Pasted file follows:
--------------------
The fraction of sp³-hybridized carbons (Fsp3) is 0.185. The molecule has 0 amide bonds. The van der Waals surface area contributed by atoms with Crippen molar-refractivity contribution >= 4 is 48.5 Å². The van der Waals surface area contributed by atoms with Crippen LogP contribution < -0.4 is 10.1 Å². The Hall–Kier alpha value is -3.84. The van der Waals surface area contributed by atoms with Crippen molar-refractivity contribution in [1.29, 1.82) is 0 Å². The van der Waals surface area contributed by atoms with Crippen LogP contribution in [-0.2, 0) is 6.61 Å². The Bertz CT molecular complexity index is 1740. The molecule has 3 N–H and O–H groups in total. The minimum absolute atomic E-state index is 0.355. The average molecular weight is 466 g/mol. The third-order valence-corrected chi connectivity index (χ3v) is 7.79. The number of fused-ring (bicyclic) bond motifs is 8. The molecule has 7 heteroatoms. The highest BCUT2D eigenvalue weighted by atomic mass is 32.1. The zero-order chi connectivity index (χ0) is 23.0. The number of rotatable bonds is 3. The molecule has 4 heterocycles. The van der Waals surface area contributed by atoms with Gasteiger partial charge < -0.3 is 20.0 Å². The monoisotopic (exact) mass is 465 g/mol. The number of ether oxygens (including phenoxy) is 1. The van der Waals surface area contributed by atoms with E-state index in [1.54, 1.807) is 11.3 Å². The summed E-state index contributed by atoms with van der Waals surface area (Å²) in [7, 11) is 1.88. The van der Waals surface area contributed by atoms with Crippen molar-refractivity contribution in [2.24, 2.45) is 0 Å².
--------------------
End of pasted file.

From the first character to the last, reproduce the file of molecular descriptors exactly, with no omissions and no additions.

The fraction of sp³-hybridized carbons (Fsp3) is 0.185. The molecule has 0 amide bonds. The van der Waals surface area contributed by atoms with Crippen molar-refractivity contribution >= 4 is 48.5 Å². The van der Waals surface area contributed by atoms with Crippen LogP contribution < -0.4 is 10.1 Å². The Hall–Kier alpha value is -3.84. The van der Waals surface area contributed by atoms with Crippen molar-refractivity contribution in [1.29, 1.82) is 0 Å². The van der Waals surface area contributed by atoms with Crippen LogP contribution in [-0.2, 0) is 6.61 Å². The Bertz CT molecular complexity index is 1740. The molecule has 3 N–H and O–H groups in total. The minimum absolute atomic E-state index is 0.355. The average molecular weight is 466 g/mol. The third-order valence-corrected chi connectivity index (χ3v) is 7.79. The number of fused-ring (bicyclic) bond motifs is 8. The molecule has 7 heteroatoms. The highest BCUT2D eigenvalue weighted by atomic mass is 32.1. The zero-order chi connectivity index (χ0) is 23.0. The number of rotatable bonds is 3. The molecule has 4 heterocycles. The van der Waals surface area contributed by atoms with Gasteiger partial charge < -0.3 is 20.0 Å². The monoisotopic (exact) mass is 465 g/mol. The number of ether oxygens (including phenoxy) is 1. The van der Waals surface area contributed by atoms with E-state index in [1.54, 1.807) is 11.3 Å². The summed E-state index contributed by atoms with van der Waals surface area (Å²) in [7, 11) is 1.88. The van der Waals surface area contributed by atoms with Crippen molar-refractivity contribution in [2.24, 2.45) is 0 Å².